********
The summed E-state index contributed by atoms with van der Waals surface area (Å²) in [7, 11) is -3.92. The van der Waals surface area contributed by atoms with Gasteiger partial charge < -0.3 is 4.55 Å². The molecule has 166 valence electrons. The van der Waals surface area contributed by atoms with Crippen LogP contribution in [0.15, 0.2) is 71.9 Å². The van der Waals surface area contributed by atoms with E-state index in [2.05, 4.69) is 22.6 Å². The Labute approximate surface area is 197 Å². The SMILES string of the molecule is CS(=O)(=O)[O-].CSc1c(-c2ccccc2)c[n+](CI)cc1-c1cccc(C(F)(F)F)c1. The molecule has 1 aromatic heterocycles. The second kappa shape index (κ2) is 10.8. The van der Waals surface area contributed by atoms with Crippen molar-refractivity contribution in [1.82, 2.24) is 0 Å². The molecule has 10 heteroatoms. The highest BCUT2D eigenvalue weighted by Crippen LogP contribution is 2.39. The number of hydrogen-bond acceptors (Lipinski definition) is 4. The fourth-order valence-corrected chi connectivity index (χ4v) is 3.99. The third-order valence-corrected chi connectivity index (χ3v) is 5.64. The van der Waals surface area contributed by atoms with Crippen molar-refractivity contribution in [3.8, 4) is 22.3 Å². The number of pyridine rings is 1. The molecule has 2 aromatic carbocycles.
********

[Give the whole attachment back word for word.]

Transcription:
The summed E-state index contributed by atoms with van der Waals surface area (Å²) in [7, 11) is -3.92. The van der Waals surface area contributed by atoms with Gasteiger partial charge < -0.3 is 4.55 Å². The molecule has 166 valence electrons. The van der Waals surface area contributed by atoms with Crippen LogP contribution in [0.15, 0.2) is 71.9 Å². The van der Waals surface area contributed by atoms with E-state index in [2.05, 4.69) is 22.6 Å². The Labute approximate surface area is 197 Å². The SMILES string of the molecule is CS(=O)(=O)[O-].CSc1c(-c2ccccc2)c[n+](CI)cc1-c1cccc(C(F)(F)F)c1. The molecule has 1 aromatic heterocycles. The second kappa shape index (κ2) is 10.8. The van der Waals surface area contributed by atoms with Crippen molar-refractivity contribution in [1.82, 2.24) is 0 Å². The molecule has 10 heteroatoms. The highest BCUT2D eigenvalue weighted by Crippen LogP contribution is 2.39. The number of hydrogen-bond acceptors (Lipinski definition) is 4. The fourth-order valence-corrected chi connectivity index (χ4v) is 3.99. The third-order valence-corrected chi connectivity index (χ3v) is 5.64. The van der Waals surface area contributed by atoms with Crippen molar-refractivity contribution in [3.8, 4) is 22.3 Å². The number of pyridine rings is 1. The molecule has 2 aromatic carbocycles.